It’s no secret that the fitness trend has been on the rise for the past few years, and with its rise came all sorts of fancy workouts, diets, and supplements. In no way is this trend a bad thing, in fact I believe it’s the opposite, but one thing I know is that if there is profit to be made someone will find it.
Now that the new years years resolutioners are being fished out, everyone who is taking their goals seriously is looking for the best way to get results. That leaves the question where do they get this information? Thanks to this internet thing you don’t have to find the biggest guy in the parking lot and hope he gives you advice beyond taking something sketchy like steroids. There are various ways to get this knowledge on platforms like Instagram, Facebook, and YouTube. Still, even now it seems like everybody is recommending all kinds of different supplements trying to convince you that their supplements are the only way to get you to the results you are looking for and “fast”. Well let me hit you with some truth, your results won’t come “fast”, and they certainly won’t come through a little exercise and the use of some magical supplements. With or without supplements you will need to put in hard and consistent effort to see results, but I’m going to lay out commonly recommended supplements and their necessity to your regular every day life.
This is the most common supplement recommended in the industry. For most beginners I wouldn’t put this anywhere near necessary. A common suggestion for protein intake is 1 gram or .8 grams per lb of body weight. This however is for those looking to build serious muscle and retain it for a long period of time. For beginners anywhere from half to .6 grams of protein per lb will suffice. Most of your protein intake should come from a healthy balanced diet. Buying whey protein becomes useful once your intake reaches numbers a little high to obtain through a regular diet, and whey protein helps as a cheaper alternative source of protein than buying another few packs of chicken. Is it absolutely necessary: no, but whey protein is definitely a good way to go for people on a budget who need higher protein intakes for their training.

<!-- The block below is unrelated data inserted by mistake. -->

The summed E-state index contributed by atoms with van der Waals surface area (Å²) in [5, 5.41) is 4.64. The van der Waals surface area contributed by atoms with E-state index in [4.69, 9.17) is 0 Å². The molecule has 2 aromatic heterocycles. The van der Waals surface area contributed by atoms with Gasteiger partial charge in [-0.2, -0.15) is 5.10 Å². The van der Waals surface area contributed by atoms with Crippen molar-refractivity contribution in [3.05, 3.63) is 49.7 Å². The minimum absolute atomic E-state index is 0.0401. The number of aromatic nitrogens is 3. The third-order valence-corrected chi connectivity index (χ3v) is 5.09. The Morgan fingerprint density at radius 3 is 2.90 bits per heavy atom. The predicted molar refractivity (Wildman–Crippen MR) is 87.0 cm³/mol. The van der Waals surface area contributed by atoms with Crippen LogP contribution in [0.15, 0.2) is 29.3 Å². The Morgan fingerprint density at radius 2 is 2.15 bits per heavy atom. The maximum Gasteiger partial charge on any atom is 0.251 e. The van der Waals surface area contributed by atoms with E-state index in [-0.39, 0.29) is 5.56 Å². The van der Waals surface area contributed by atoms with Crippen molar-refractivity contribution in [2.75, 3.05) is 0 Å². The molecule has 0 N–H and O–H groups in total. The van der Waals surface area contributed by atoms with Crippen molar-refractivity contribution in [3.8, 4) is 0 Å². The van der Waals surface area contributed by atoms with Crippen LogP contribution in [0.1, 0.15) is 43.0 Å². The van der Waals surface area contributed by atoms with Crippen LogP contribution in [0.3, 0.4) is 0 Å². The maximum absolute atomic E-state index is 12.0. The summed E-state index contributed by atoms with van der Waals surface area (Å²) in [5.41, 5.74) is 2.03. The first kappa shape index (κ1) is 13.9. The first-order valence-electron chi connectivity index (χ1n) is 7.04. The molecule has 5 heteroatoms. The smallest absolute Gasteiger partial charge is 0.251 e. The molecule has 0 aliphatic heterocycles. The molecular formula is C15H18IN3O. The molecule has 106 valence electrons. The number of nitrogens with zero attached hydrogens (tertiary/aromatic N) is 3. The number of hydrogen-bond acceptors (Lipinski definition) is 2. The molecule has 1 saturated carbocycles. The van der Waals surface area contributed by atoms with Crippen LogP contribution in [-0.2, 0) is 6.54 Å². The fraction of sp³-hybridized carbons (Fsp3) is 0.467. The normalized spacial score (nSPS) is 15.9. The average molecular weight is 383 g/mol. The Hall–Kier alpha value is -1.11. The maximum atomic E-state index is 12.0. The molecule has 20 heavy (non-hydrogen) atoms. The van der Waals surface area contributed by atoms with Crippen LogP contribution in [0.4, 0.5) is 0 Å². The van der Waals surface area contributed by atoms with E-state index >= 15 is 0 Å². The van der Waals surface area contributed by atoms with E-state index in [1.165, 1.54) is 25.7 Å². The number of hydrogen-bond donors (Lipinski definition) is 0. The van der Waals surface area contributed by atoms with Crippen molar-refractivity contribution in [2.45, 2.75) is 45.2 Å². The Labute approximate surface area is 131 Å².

Creatine is a supplement that is supposed to help and retain muscle growth during a short and long term period. You can naturally obtain creatine through a regular diet with meat and fish, but much like whey protein, it doesn’t really serve much use to people who aren’t looking to take on an entire bodybuilding lifestyle. Creatine is used and cycled in order to maximize the growth and recovery of your muscles over periods of time. Studies have shown to improve results when comparing creatine supplement users with non creatine users. However, creatine is far beyond being necessary, especially for people looking to get lean for spring break. Creatine bloats you and increases your water retention. This almost makes you worse, especially in the long run.
Bcaa’s and Fat burners:
Next on this list are Bcaa’s. Bcaa’s work similar to creatine and are supposed to assist in retaining muscle mass, especially during a caloric deficit period. They won’t bloat you like creatine, but if you rely on them without maintaining a healthy diet they can really mess up your natural systems. Fat burners on the other hand I recommend staying away from completely. The profit margin for fat burners are insane because the community turns a blind eye to the fact that almost anyone can technically create and sell these supplements. Additionally they mess with your natural metabolism and it will be difficult to maintain future results if you suddenly stop using fat burners. I would recommend not using and burners and to use bcaa’s on the workout days you really like to emphasize.